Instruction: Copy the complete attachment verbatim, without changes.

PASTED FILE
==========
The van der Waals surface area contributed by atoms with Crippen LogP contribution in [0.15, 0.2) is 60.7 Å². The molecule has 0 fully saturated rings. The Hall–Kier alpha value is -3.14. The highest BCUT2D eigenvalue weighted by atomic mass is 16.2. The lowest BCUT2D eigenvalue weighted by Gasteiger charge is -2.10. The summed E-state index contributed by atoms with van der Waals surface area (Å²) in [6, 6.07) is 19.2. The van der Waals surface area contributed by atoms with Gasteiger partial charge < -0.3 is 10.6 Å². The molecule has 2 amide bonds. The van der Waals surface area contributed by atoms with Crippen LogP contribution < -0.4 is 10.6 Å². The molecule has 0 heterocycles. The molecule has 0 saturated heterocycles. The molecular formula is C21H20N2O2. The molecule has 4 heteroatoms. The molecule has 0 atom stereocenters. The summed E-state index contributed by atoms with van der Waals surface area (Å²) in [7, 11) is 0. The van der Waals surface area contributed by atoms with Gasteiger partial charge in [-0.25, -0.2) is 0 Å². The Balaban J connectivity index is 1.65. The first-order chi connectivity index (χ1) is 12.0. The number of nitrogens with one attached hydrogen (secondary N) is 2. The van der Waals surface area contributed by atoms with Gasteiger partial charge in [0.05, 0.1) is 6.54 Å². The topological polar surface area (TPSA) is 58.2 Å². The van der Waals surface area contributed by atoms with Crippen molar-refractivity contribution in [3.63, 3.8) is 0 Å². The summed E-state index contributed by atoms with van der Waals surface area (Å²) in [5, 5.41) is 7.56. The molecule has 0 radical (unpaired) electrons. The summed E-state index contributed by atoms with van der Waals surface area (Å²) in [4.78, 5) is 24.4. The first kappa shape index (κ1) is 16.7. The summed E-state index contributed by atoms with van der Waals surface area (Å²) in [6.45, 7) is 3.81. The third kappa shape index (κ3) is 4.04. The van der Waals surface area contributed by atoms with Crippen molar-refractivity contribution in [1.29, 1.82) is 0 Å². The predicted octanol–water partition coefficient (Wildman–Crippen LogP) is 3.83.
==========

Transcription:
The van der Waals surface area contributed by atoms with Crippen LogP contribution in [0.15, 0.2) is 60.7 Å². The molecule has 0 fully saturated rings. The Hall–Kier alpha value is -3.14. The highest BCUT2D eigenvalue weighted by atomic mass is 16.2. The lowest BCUT2D eigenvalue weighted by Gasteiger charge is -2.10. The summed E-state index contributed by atoms with van der Waals surface area (Å²) in [6, 6.07) is 19.2. The van der Waals surface area contributed by atoms with Gasteiger partial charge < -0.3 is 10.6 Å². The molecule has 2 amide bonds. The van der Waals surface area contributed by atoms with Crippen LogP contribution < -0.4 is 10.6 Å². The molecule has 0 heterocycles. The molecule has 0 saturated heterocycles. The molecular formula is C21H20N2O2. The molecule has 4 heteroatoms. The molecule has 0 atom stereocenters. The summed E-state index contributed by atoms with van der Waals surface area (Å²) in [7, 11) is 0. The van der Waals surface area contributed by atoms with Gasteiger partial charge in [-0.25, -0.2) is 0 Å². The Balaban J connectivity index is 1.65. The first-order chi connectivity index (χ1) is 12.0. The number of nitrogens with one attached hydrogen (secondary N) is 2. The van der Waals surface area contributed by atoms with Gasteiger partial charge in [0.05, 0.1) is 6.54 Å². The topological polar surface area (TPSA) is 58.2 Å². The van der Waals surface area contributed by atoms with Crippen molar-refractivity contribution in [3.63, 3.8) is 0 Å². The summed E-state index contributed by atoms with van der Waals surface area (Å²) in [5, 5.41) is 7.56. The molecule has 0 radical (unpaired) electrons. The summed E-state index contributed by atoms with van der Waals surface area (Å²) in [4.78, 5) is 24.4. The first kappa shape index (κ1) is 16.7. The summed E-state index contributed by atoms with van der Waals surface area (Å²) in [6.45, 7) is 3.81. The third kappa shape index (κ3) is 4.04. The van der Waals surface area contributed by atoms with Crippen molar-refractivity contribution in [1.29, 1.82) is 0 Å². The predicted octanol–water partition coefficient (Wildman–Crippen LogP) is 3.83.